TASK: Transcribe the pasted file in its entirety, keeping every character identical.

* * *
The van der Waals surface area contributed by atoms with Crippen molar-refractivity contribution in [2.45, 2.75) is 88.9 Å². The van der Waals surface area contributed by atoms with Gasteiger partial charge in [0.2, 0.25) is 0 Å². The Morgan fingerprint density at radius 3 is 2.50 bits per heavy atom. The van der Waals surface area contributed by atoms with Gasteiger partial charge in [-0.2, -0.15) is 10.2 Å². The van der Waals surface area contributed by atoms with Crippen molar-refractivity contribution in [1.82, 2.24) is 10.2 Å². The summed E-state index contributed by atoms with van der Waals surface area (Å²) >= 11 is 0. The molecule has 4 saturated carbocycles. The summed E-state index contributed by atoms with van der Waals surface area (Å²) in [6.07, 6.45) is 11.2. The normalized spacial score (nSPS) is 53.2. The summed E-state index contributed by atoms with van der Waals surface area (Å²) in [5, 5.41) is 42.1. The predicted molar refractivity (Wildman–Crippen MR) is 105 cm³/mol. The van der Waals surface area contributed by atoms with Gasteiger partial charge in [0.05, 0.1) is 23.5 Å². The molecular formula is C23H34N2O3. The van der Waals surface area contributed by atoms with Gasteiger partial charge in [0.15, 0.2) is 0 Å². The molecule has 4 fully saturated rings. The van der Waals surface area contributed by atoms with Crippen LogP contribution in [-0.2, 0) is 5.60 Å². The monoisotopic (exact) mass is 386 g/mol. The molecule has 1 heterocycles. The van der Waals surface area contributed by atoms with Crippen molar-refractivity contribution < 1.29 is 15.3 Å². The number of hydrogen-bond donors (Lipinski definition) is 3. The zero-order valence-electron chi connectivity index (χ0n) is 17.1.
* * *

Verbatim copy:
The van der Waals surface area contributed by atoms with Crippen molar-refractivity contribution in [2.45, 2.75) is 88.9 Å². The van der Waals surface area contributed by atoms with Gasteiger partial charge in [0.2, 0.25) is 0 Å². The Morgan fingerprint density at radius 3 is 2.50 bits per heavy atom. The van der Waals surface area contributed by atoms with Gasteiger partial charge in [-0.2, -0.15) is 10.2 Å². The van der Waals surface area contributed by atoms with Crippen molar-refractivity contribution in [1.82, 2.24) is 10.2 Å². The summed E-state index contributed by atoms with van der Waals surface area (Å²) >= 11 is 0. The molecule has 4 saturated carbocycles. The summed E-state index contributed by atoms with van der Waals surface area (Å²) in [6.07, 6.45) is 11.2. The normalized spacial score (nSPS) is 53.2. The summed E-state index contributed by atoms with van der Waals surface area (Å²) in [5, 5.41) is 42.1. The predicted molar refractivity (Wildman–Crippen MR) is 105 cm³/mol. The van der Waals surface area contributed by atoms with Gasteiger partial charge in [0.05, 0.1) is 23.5 Å². The molecular formula is C23H34N2O3. The van der Waals surface area contributed by atoms with Gasteiger partial charge in [0.15, 0.2) is 0 Å². The molecule has 4 fully saturated rings. The van der Waals surface area contributed by atoms with Crippen LogP contribution in [-0.2, 0) is 5.60 Å². The monoisotopic (exact) mass is 386 g/mol. The molecule has 1 heterocycles. The van der Waals surface area contributed by atoms with Crippen molar-refractivity contribution < 1.29 is 15.3 Å². The number of hydrogen-bond donors (Lipinski definition) is 3. The zero-order valence-electron chi connectivity index (χ0n) is 17.1.